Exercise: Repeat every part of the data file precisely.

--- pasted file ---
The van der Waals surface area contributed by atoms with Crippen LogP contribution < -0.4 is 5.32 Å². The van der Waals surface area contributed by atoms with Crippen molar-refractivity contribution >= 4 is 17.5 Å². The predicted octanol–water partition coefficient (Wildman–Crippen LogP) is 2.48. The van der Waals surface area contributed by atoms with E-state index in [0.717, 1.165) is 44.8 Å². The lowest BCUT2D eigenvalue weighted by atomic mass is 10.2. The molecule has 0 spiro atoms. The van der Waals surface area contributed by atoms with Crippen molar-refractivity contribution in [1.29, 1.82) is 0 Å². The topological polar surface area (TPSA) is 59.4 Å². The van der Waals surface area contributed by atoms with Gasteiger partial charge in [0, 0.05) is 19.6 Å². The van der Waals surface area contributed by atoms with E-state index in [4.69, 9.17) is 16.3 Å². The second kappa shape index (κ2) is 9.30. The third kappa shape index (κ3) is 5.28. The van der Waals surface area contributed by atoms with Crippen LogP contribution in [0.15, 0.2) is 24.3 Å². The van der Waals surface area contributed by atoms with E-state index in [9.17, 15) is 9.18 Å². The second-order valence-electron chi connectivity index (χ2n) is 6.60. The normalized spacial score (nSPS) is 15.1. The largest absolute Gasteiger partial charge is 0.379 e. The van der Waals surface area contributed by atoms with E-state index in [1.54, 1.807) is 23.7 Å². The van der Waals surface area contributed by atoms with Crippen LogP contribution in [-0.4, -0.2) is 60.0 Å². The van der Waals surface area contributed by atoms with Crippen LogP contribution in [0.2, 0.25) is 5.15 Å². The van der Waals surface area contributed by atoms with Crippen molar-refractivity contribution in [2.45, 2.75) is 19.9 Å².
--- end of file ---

The van der Waals surface area contributed by atoms with Crippen LogP contribution < -0.4 is 5.32 Å². The van der Waals surface area contributed by atoms with Crippen molar-refractivity contribution >= 4 is 17.5 Å². The predicted octanol–water partition coefficient (Wildman–Crippen LogP) is 2.48. The van der Waals surface area contributed by atoms with E-state index in [0.717, 1.165) is 44.8 Å². The lowest BCUT2D eigenvalue weighted by atomic mass is 10.2. The molecule has 0 spiro atoms. The van der Waals surface area contributed by atoms with Crippen molar-refractivity contribution in [1.29, 1.82) is 0 Å². The topological polar surface area (TPSA) is 59.4 Å². The van der Waals surface area contributed by atoms with Gasteiger partial charge in [0, 0.05) is 19.6 Å². The van der Waals surface area contributed by atoms with E-state index in [4.69, 9.17) is 16.3 Å². The second kappa shape index (κ2) is 9.30. The third kappa shape index (κ3) is 5.28. The van der Waals surface area contributed by atoms with Crippen LogP contribution in [0.15, 0.2) is 24.3 Å². The van der Waals surface area contributed by atoms with E-state index in [9.17, 15) is 9.18 Å². The second-order valence-electron chi connectivity index (χ2n) is 6.60. The normalized spacial score (nSPS) is 15.1. The largest absolute Gasteiger partial charge is 0.379 e. The van der Waals surface area contributed by atoms with E-state index in [1.54, 1.807) is 23.7 Å². The van der Waals surface area contributed by atoms with Crippen LogP contribution in [-0.4, -0.2) is 60.0 Å². The van der Waals surface area contributed by atoms with Crippen LogP contribution in [0.2, 0.25) is 5.15 Å². The van der Waals surface area contributed by atoms with Crippen molar-refractivity contribution in [2.45, 2.75) is 19.9 Å².